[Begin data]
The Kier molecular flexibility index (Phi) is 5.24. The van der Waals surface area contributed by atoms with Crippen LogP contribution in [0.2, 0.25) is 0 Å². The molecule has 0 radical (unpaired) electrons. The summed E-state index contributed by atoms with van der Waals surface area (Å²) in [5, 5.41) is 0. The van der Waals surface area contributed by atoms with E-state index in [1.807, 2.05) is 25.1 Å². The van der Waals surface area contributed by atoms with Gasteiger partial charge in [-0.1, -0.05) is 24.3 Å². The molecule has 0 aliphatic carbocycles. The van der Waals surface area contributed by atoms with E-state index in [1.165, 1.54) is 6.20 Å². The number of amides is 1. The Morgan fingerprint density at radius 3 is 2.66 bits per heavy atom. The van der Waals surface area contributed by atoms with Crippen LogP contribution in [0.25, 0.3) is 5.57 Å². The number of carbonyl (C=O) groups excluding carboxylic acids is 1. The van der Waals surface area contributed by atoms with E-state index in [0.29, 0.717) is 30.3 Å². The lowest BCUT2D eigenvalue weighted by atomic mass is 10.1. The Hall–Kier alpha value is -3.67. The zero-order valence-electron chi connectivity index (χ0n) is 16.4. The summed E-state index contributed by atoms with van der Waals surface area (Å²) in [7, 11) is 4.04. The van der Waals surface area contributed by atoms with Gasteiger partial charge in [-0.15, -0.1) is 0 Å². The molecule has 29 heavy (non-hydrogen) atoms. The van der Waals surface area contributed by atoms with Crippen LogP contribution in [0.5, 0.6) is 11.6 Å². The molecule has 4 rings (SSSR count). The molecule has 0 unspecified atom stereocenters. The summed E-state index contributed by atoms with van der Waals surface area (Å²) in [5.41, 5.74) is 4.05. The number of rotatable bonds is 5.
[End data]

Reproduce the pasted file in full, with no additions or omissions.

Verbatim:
The Kier molecular flexibility index (Phi) is 5.24. The van der Waals surface area contributed by atoms with Crippen LogP contribution in [0.2, 0.25) is 0 Å². The molecule has 0 radical (unpaired) electrons. The summed E-state index contributed by atoms with van der Waals surface area (Å²) in [5, 5.41) is 0. The van der Waals surface area contributed by atoms with E-state index in [1.807, 2.05) is 25.1 Å². The van der Waals surface area contributed by atoms with Gasteiger partial charge in [-0.1, -0.05) is 24.3 Å². The molecule has 0 aliphatic carbocycles. The van der Waals surface area contributed by atoms with E-state index in [1.165, 1.54) is 6.20 Å². The number of amides is 1. The Morgan fingerprint density at radius 3 is 2.66 bits per heavy atom. The van der Waals surface area contributed by atoms with Crippen LogP contribution in [0.25, 0.3) is 5.57 Å². The number of carbonyl (C=O) groups excluding carboxylic acids is 1. The van der Waals surface area contributed by atoms with E-state index in [0.29, 0.717) is 30.3 Å². The lowest BCUT2D eigenvalue weighted by atomic mass is 10.1. The Hall–Kier alpha value is -3.67. The zero-order valence-electron chi connectivity index (χ0n) is 16.4. The summed E-state index contributed by atoms with van der Waals surface area (Å²) in [7, 11) is 4.04. The van der Waals surface area contributed by atoms with Gasteiger partial charge in [-0.15, -0.1) is 0 Å². The molecule has 29 heavy (non-hydrogen) atoms. The van der Waals surface area contributed by atoms with Crippen LogP contribution in [0.5, 0.6) is 11.6 Å². The molecule has 4 rings (SSSR count). The molecule has 0 unspecified atom stereocenters. The summed E-state index contributed by atoms with van der Waals surface area (Å²) in [5.41, 5.74) is 4.05. The number of rotatable bonds is 5.